In June, Diana: Her True Story was released. Unbeknownst to the rest of the Royal Family, Diana had been collaborating with its author, Andrew Morton, for some time. The book opened the door on the dysfunctional state of her marriage to Charles.
Diana admitted to Morton that she suffered from bulimia and Charles' relationship with then Camilla Parker Bowles. Most shockingly, she revealed that she had repeatedly attempted suicide.
While she admitted that she had encouraged her friends and family to cooperate with Morton, it was only after her death that she had been directly involved was made public.
Later in the summer of 1992, just days after Sarah Ferguson's 'toe-sucking' scandal had broken in the press, came yet another scandal.
Squidgygate, as it came to be known, were recordings taken from phone calls in late 1989 between Diana and her close friend, James Gilbey, and published by The Sun in August.
The 23-minute recording featured a male voice referring to Diana as 'Squidgy' and 'Darling' multiple times and saying "I love you".
The recordings are still a matter of controversy: at an inquest into Diana's death in 2008, Ken Wharfe — former protection officer for the princess — said: "It's my belief that this internal recording was probably made by GCHQ."
He added he believed that "GCHQ at that time were monitoring members of the Royal Family because of heightened IRA activity at the time".
The suggestion was dismissed by the home secretary at the time, Ken Clarke, as "wild" and "extremely silly".
The affectionate conversation between Gilbey and Diana also revealed more about her real feelings towards her husband and other members of the Royal Family.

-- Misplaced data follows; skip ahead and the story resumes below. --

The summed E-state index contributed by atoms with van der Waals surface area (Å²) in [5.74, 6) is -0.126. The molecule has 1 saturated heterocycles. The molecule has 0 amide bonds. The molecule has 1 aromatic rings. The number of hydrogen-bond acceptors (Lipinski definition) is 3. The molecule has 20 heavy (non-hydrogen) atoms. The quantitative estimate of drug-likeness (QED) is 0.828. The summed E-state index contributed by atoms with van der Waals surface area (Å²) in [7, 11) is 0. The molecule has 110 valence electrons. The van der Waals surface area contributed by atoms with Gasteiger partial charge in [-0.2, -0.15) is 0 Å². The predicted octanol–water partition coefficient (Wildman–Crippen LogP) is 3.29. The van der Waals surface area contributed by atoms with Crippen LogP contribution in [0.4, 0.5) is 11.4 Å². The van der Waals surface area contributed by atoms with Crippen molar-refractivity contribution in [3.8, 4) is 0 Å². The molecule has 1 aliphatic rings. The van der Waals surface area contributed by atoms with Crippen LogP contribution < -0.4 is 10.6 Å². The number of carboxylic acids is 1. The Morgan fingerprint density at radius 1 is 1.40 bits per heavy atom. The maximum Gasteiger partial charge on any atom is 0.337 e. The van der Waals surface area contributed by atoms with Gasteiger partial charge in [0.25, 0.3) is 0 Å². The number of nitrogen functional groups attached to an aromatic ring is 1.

"He makes my life real, real torture," Diana said about Charles.
In December, it was announced that Charles and Diana were officially separating. Although they did not - at that stage - plan to divorce, they would live separate lives going forward.
Windsor Castle Fire
In November, 1992, just four days before the Queen's speech at Guildhall, a huge fire broke out at Windsor Castle.
Faulty electrics started the fire in Queen Victoria's chapel, but it quickly spread. All in all, 115 rooms were destroyed: nine of which were state rooms.
Restoring Windsor Castle took five years, and cost nearly £40 million. Initially, it was said the repairs would be funded by the taxpayer, however this controversial suggestion caused outcry from the public after a long year of sordid scandals.
Instead, Buckingham Palace had to be opened to the public to cover some of the costs. The Queen also used some of her private wealth and had to offer to pay income tax from then on to settle the controversy.
She said in her Guildhall speech that year: "I sometimes wonder how future generations will judge the events of this tumultuous year. I dare say that history will take a slightly more moderate view than that of some contemporary commentators."
The late Queen may well be right. The new season of The Crown will serve as a reminder of what a tumultuous year it was for the royals, and a whole new generation will learn about it for the first time.
Whether they will - after all this time - take the moderate view, remains to be seen.